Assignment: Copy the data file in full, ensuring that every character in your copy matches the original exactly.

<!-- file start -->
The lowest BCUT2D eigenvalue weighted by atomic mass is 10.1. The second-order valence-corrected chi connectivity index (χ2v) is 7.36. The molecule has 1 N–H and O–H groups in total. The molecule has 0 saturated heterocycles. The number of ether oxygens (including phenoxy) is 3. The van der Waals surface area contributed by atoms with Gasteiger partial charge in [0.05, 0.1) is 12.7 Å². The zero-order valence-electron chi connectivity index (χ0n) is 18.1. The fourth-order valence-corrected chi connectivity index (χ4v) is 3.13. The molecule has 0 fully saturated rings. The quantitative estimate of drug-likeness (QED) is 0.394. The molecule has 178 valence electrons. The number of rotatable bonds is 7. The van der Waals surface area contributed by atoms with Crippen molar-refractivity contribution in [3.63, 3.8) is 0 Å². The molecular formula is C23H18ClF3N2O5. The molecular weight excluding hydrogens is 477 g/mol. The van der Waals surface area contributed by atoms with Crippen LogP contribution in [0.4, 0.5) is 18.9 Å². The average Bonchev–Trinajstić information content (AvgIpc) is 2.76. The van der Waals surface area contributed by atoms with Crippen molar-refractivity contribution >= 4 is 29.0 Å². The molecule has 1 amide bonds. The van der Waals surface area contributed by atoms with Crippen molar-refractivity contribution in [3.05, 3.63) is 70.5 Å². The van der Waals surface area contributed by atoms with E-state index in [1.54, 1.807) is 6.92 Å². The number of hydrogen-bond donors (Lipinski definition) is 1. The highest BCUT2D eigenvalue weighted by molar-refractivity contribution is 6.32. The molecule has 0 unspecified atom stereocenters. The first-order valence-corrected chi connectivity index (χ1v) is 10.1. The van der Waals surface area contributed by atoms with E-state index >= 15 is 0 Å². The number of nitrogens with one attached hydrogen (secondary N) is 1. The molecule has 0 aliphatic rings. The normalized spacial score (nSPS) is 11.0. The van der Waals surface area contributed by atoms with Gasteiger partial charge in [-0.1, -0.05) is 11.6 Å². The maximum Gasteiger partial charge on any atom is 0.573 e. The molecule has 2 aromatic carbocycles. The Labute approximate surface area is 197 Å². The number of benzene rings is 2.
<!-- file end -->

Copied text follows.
The lowest BCUT2D eigenvalue weighted by atomic mass is 10.1. The second-order valence-corrected chi connectivity index (χ2v) is 7.36. The molecule has 1 N–H and O–H groups in total. The molecule has 0 saturated heterocycles. The number of ether oxygens (including phenoxy) is 3. The van der Waals surface area contributed by atoms with Gasteiger partial charge in [0.05, 0.1) is 12.7 Å². The zero-order valence-electron chi connectivity index (χ0n) is 18.1. The fourth-order valence-corrected chi connectivity index (χ4v) is 3.13. The molecule has 0 fully saturated rings. The quantitative estimate of drug-likeness (QED) is 0.394. The molecule has 178 valence electrons. The number of rotatable bonds is 7. The van der Waals surface area contributed by atoms with Crippen molar-refractivity contribution in [3.63, 3.8) is 0 Å². The molecular formula is C23H18ClF3N2O5. The molecular weight excluding hydrogens is 477 g/mol. The van der Waals surface area contributed by atoms with Crippen LogP contribution in [0.4, 0.5) is 18.9 Å². The average Bonchev–Trinajstić information content (AvgIpc) is 2.76. The van der Waals surface area contributed by atoms with Crippen molar-refractivity contribution >= 4 is 29.0 Å². The molecule has 1 amide bonds. The van der Waals surface area contributed by atoms with Crippen molar-refractivity contribution in [3.05, 3.63) is 70.5 Å². The van der Waals surface area contributed by atoms with E-state index in [1.54, 1.807) is 6.92 Å². The number of hydrogen-bond donors (Lipinski definition) is 1. The highest BCUT2D eigenvalue weighted by molar-refractivity contribution is 6.32. The molecule has 0 unspecified atom stereocenters. The first-order valence-corrected chi connectivity index (χ1v) is 10.1. The van der Waals surface area contributed by atoms with E-state index >= 15 is 0 Å². The number of nitrogens with one attached hydrogen (secondary N) is 1. The molecule has 0 aliphatic rings. The normalized spacial score (nSPS) is 11.0. The van der Waals surface area contributed by atoms with Gasteiger partial charge in [-0.1, -0.05) is 11.6 Å². The maximum Gasteiger partial charge on any atom is 0.573 e. The molecule has 2 aromatic carbocycles. The Labute approximate surface area is 197 Å². The number of benzene rings is 2.